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William J. Bernstein

Rebalancing Individual National Markets

In these pages Iíve extensively examined the returns and risks of rebalancing asset classes in a global portfolio. For those unfamiliar with the basics, the guiding principles are as follows:

I thought that it might be instructive to compare rebalancing strategies for national markets in 3 different categories: Europe, the far east, and emerging markets.

Developed MarketsóNot Worth the Trouble

Looking at annual returns over the past 11 years, from 1989 to 1999, I examined portfolios consisting of the following 9 European markets:

Return 1989-99

















United Kingdom


Over the 1989-99 11-year period the annually-rebalanced equally-weighted portfolio of these 9 nations returned only 0.09% more than the unrebalanced portfolio (12.62% versus 12.53%). It was quite easy to find asset pairs with unfavorable rebalancing characteristics. For example, one might expect that the German/Austrian pair would be a poor one, because of the wide difference in returns and close correlation (0.67) between the two markets. Such turns out to be the caseórebalancing the two countries cost you 0.47% in annualized return. Only where the returns are reasonably close, such as the UK/Germany pair, is there a benefit, and even here it is a razor-thin 0.16%.

The same occurs in the Pacific Rim:

1989-99 Return



Hong Kong






Here the equally-weighted rebalanced portfolio underperformed the unrebalanced portfolio by 0.29%, mainly because of the miserable showing of the Japanese market.

Emerging Markets—Yes

Finally, I looked at the returns for 11 emerging markets:

Return 1989-99























Here, over the 1989-99 11-year period annual rebalancing an equally-weighted portfolio earned 5.71% of excess return over the unrebalanced portfolio. And only 4 of the 55 possible national pairs (Korea-Malaysia, Korea-Mexico, India-Indonesia, and India-Korea) had negative rebalancing effects. Even the Indonesia-Turkey pair, with its almost 26% annualized return difference, benefited from rebalancing. In fact, it is just about impossible to put together a reasonable emerging markets portfolio which does not benefit significantly from rebalancing.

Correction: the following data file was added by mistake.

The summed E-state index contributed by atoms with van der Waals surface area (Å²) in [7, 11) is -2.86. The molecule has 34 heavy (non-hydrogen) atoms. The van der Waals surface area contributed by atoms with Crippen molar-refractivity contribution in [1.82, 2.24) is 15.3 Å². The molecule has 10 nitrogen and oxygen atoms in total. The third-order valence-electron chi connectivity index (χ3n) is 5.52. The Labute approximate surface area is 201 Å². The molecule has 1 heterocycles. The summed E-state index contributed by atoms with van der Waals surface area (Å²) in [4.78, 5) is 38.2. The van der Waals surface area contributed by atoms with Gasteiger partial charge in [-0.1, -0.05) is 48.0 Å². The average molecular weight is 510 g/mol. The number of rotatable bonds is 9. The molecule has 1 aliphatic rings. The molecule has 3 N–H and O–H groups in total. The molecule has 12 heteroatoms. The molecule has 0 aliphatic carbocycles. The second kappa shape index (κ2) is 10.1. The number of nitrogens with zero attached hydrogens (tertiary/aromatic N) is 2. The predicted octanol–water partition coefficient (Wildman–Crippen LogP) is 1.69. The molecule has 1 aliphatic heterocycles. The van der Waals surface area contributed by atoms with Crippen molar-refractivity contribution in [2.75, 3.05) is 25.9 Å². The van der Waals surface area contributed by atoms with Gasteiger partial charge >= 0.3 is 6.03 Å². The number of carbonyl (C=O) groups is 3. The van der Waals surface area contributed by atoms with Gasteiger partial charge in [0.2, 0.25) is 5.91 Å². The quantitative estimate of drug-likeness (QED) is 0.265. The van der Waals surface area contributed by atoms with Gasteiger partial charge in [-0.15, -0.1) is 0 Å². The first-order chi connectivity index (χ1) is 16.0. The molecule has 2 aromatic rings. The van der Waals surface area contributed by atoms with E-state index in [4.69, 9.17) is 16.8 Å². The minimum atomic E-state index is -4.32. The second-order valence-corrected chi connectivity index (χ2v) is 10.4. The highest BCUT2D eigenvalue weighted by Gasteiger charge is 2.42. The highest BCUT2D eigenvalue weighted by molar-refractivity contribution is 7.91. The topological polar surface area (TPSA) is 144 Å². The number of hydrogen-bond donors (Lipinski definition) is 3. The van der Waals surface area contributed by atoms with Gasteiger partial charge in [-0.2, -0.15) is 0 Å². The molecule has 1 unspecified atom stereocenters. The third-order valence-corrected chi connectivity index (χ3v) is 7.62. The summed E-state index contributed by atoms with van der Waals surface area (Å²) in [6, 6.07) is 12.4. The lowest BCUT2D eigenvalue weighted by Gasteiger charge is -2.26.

Why the difference in rebalancing effects between the emerging and developed markets? First, the volatility of the emerging markets is much higher than the developed markets, with SDs averaging about 50%. Since the rebalancing bonus is proportional to the variance of the asset, a doubling of SD results in a quadrupling of variance, and thus of rebalancing benefit. Second, correlations are much lower in the emerging markets arenaótypically about half of those in the developed world, providing yet another margin of benefit.

One area of concern with emerging markets rebalancing is trading costs. Although a significant problem, it is not a killer. The average annual turnover of the equally-weighted emerging markets portfolio was about 15%. Assuming that a round-trip costs about 6% in terms of spreads, commissions, and impact costs, the trading necessitated by annual rebalancing should cost less than 1%.